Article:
I made a video about how YouTubers made money and why a lot of them lie to you. But, you know, I feel like I didn’t go in depth enough with some of those topics as I could have. I do recommend you watch that first before this video, but you can start with this one, because this one does dig deeper, and I show you how well that video does as well. This is a long, long, lonnng video. Now let’s get started with a little analysis.
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Sony Alpha a5100:
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13in Macbook Pro non-touchbar:
Philips Hue Light Strip:
Rode VideoMic NTG:
First let’s talk about a Myth of how you make money on YouTube. Subscribers. That number does not determine how much money you make, it’s not $100 per subscriber after a specific amount or anything like that at all. When we’re talking about how much a YouTuber makes the only thing that matters is views. You could have a million subscribers, but if you only get 1000 views, and a person with 1000 subscribers got 100,000 views. They’re most likely making more money than that the million-subscriber channel. What subscribers really do, is give you a solid base of people who are willing to watch your content the moment it goes live.
See, here’s the tricky part, views matter but value of someone’s view, and its impact on how much a channel makes depends on: their age group, gender, genre of video, device you’re watching on, country, and whether the viewer has youtube premium or an adblocker.
So, how MUCH do those ads you see all up in front of every video pay? Let’s rewind a sec, remember how literally a few seconds ago I said: “It depends on: age, gender, video genre, device you’re watching on, and country? Well, those are all criteria that advertisers use to bid for ad space on a specific video. Basically, what happens is if an advertiser wants to reach a specific demographic based on those factors, they determine how much they are willing to pay per 1000 views, and then the highest bid wins.
So, the amount of views, and demographic of views matter, how can we determine how much a channel makes? The same way we did last time, looking at CPM. That means how much they make every 1,000 views. YouTube calculate CPM based on how much money someone makes based on Monetized views. That means views with ads. But for the sake of our analysis and to make things easier for everyone else in the world, we’ll look at it based on “True CPM” which I base off of total revenue divided by views then multiplied by a thousand. To get how much a specific channel or video makes per 1,000 views. Doing so, we can predict roughly how much money a specific channel or genre of video makes in revenue. In my last video, I wasn’t completely consistent, some data I used were specific videos, and others were entire channels. But each video a creator makes can have the CPM vary wildly just because you may cover different topics between videos. So, it’s pretty unpredictable.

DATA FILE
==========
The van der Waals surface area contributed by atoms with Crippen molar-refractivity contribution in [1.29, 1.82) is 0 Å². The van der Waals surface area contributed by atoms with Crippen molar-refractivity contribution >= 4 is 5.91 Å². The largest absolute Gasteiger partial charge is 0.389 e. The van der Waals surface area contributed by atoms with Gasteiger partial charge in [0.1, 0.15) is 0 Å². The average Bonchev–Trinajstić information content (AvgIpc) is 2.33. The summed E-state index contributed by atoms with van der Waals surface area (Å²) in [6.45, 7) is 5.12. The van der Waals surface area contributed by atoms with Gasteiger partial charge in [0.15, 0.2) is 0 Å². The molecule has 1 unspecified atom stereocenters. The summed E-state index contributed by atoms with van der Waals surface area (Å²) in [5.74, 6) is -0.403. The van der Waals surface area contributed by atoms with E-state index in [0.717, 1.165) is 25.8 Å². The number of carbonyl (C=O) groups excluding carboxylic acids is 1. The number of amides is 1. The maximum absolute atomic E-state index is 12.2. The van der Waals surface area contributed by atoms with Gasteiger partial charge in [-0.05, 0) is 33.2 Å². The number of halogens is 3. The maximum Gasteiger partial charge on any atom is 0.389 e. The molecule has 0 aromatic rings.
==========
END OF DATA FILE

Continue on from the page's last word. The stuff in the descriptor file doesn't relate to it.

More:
So now let’s take a look at how well the best video on my channel did, as well as some other creators’ earnings to just compare across topics. The results across my videos actually really surprised me. Let’s take a look.
But YouTube income isn’t the only way creators can make money, like sponsorships, merch sales, Patreon and Amazon affiliate links helps creators earn money too. I only have an amazon affiliate account so I’ll go into that. The moment you click on a link that looks like this: any item you buy on amazon, it doesn’t even have to be the same item that the link lead you to, if you buy it, the creator whose link you clicked on, earns a small percentage of revenue from your purchase until you close that window. Oh, and they can see what you buy. I’ve seen some weird stuff being bought. Trust me. I can’t see what individual people are buying, just a list of everything that has been bought using my links.
So, what’s the point of this video? How much money a specific youtuber makes can vary greatly by their audience, their content, and everything that goes into making their content. It’s really hard to predict what they make. But at least now you know what I make, and that would probably help you figure out some others as well. YouTube is really fun, and I enjoy editing and putting up an uploaded video. But you really shouldn’t go in with the mentality that oh “easy money”. Because it’s not. My first two years on the site were not profitable, I lost money making videos. Money didn’t make me start a channel. I did it because I love it, and that’s why you should too.